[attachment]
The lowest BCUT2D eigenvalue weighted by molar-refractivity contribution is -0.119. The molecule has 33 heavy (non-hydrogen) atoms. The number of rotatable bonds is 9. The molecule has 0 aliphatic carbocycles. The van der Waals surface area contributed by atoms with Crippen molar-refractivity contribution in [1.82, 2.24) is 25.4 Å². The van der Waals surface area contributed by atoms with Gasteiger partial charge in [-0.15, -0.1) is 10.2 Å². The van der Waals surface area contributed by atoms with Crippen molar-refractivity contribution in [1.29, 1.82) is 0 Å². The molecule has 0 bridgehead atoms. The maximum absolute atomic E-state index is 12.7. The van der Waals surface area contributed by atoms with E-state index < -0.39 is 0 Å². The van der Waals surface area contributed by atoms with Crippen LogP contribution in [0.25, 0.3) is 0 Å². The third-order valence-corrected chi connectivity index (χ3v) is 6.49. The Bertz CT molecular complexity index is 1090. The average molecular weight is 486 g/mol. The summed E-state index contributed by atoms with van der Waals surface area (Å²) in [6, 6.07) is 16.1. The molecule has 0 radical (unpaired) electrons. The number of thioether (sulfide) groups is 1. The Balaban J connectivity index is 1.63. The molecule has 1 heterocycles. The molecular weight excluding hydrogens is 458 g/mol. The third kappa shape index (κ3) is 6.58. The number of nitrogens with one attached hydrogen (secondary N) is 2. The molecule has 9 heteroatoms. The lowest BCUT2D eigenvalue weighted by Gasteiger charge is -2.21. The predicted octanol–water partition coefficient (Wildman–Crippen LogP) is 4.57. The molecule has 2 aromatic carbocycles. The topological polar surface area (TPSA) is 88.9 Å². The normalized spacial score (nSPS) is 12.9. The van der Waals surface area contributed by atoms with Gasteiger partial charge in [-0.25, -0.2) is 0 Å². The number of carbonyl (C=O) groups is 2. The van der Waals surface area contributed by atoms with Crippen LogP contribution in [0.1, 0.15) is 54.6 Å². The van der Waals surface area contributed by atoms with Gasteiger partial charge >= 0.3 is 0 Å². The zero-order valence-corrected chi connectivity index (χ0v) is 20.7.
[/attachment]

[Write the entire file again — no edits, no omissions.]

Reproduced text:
The lowest BCUT2D eigenvalue weighted by molar-refractivity contribution is -0.119. The molecule has 33 heavy (non-hydrogen) atoms. The number of rotatable bonds is 9. The molecule has 0 aliphatic carbocycles. The van der Waals surface area contributed by atoms with Crippen molar-refractivity contribution in [1.82, 2.24) is 25.4 Å². The van der Waals surface area contributed by atoms with Gasteiger partial charge in [-0.15, -0.1) is 10.2 Å². The van der Waals surface area contributed by atoms with Crippen molar-refractivity contribution in [1.29, 1.82) is 0 Å². The molecule has 0 bridgehead atoms. The maximum absolute atomic E-state index is 12.7. The van der Waals surface area contributed by atoms with E-state index < -0.39 is 0 Å². The van der Waals surface area contributed by atoms with Crippen LogP contribution in [0.25, 0.3) is 0 Å². The third-order valence-corrected chi connectivity index (χ3v) is 6.49. The Bertz CT molecular complexity index is 1090. The average molecular weight is 486 g/mol. The summed E-state index contributed by atoms with van der Waals surface area (Å²) in [6, 6.07) is 16.1. The molecule has 0 radical (unpaired) electrons. The number of thioether (sulfide) groups is 1. The Balaban J connectivity index is 1.63. The molecule has 1 heterocycles. The molecular weight excluding hydrogens is 458 g/mol. The third kappa shape index (κ3) is 6.58. The number of nitrogens with one attached hydrogen (secondary N) is 2. The molecule has 9 heteroatoms. The lowest BCUT2D eigenvalue weighted by Gasteiger charge is -2.21. The predicted octanol–water partition coefficient (Wildman–Crippen LogP) is 4.57. The molecule has 2 aromatic carbocycles. The topological polar surface area (TPSA) is 88.9 Å². The normalized spacial score (nSPS) is 12.9. The van der Waals surface area contributed by atoms with Gasteiger partial charge in [-0.25, -0.2) is 0 Å². The number of carbonyl (C=O) groups is 2. The van der Waals surface area contributed by atoms with Crippen LogP contribution in [0.1, 0.15) is 54.6 Å². The van der Waals surface area contributed by atoms with Gasteiger partial charge >= 0.3 is 0 Å². The zero-order valence-corrected chi connectivity index (χ0v) is 20.7.